Slavery
Slavery is a system under which people are treated as property to be bought and sold, and are forced to work. Slaves can be held against their will from the time of their capture, purchase or birth, and deprived of the right to leave, to refuse to work, or to demand compensation...

 and emigrants bringing slaves to Texas. This constitution was later accepted by the U.S. Congress, making Texas
Texas
Texas is the second largest U.S. state by both area and population, and the largest state by area in the contiguous United States.The name, based on the Caddo word "Tejas" meaning "friends" or "allies", was applied by the Spanish to the Caddo themselves and to the region of their settlement in...

 a U.S. state
U.S. state
A U.S. state is any one of the 50 federated states of the United States of America that share sovereignty with the federal government. Because of this shared sovereignty, an American is a citizen both of the federal entity and of his or her state of domicile. Four states use the official title of...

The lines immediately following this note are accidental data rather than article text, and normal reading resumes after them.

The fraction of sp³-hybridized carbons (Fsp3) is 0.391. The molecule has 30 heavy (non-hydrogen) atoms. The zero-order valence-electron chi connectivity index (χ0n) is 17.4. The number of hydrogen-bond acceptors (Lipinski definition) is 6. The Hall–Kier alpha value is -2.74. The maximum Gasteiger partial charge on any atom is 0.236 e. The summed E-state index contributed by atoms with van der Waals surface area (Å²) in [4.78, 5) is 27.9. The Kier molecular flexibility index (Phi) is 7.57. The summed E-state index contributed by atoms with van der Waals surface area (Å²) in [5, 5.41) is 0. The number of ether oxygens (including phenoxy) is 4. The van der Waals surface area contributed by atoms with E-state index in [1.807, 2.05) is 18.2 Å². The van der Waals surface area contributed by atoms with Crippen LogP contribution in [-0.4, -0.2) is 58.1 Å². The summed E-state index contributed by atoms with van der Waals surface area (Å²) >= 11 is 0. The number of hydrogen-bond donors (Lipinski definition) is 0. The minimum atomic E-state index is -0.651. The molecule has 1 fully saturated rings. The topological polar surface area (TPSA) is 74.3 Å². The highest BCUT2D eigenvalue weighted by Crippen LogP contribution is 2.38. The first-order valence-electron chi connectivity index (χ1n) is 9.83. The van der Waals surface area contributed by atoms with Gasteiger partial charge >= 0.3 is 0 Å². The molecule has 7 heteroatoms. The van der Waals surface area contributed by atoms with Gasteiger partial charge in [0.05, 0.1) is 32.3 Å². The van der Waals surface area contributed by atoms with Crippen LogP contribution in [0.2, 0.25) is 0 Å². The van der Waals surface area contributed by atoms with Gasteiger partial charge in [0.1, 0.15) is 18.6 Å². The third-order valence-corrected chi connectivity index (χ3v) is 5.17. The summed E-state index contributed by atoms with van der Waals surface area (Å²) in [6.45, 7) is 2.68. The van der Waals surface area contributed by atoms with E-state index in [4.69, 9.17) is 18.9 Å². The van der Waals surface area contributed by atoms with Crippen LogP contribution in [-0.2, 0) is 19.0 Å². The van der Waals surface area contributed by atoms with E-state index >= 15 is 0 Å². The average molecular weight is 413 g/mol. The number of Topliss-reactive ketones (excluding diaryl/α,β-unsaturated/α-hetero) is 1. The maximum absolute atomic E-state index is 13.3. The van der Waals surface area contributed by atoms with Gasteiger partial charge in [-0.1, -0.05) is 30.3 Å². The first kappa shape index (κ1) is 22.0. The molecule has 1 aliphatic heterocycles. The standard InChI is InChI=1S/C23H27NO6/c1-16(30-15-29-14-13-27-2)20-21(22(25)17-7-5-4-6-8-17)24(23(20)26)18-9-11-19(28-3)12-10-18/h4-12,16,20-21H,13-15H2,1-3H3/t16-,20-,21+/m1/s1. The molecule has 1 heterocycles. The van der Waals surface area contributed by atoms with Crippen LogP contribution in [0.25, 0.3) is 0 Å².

on the same day annexation took effect, December 29, 1845 (therefore bypassing a territorial phase). One of the motivations for annexation was the Texas government had incurred huge debts which the United States agreed to assume upon annexation. As part of the Compromise of 1850
Compromise of 1850
The Compromise of 1850 was a package of five bills, passed in September 1850, which defused a four-year confrontation between the slave states of the South and the free states of the North regarding the status of territories acquired during the Mexican-American War...

, in return for this assumption of debt ($10,000,000), Texas dropped claims to territory, now parts of Colorado
Colorado
Colorado is a U.S. state that encompasses much of the Rocky Mountains as well as the northeastern portion of the Colorado Plateau and the western edge of the Great Plains...

, Kansas
Kansas
Kansas is a US state located in the Midwestern United States. It is named after the Kansas River which flows through it, which in turn was named after the Kansa Native American tribe, which inhabited the area. The tribe's name is often said to mean "people of the wind" or "people of the south...

, Oklahoma
Oklahoma
Oklahoma is a state located in the South Central region of the United States of America. With an estimated 3,751,351 residents as of the 2010 census and a land area of 68,667 square miles , Oklahoma is the 28th most populous and 20th-largest state...

, New Mexico
New Mexico
New Mexico is a state located in the southwest and western regions of the United States. New Mexico is also usually considered one of the Mountain States. With a population density of 16 per square mile, New Mexico is the sixth-most sparsely inhabited U.S...

, and Wyoming
Wyoming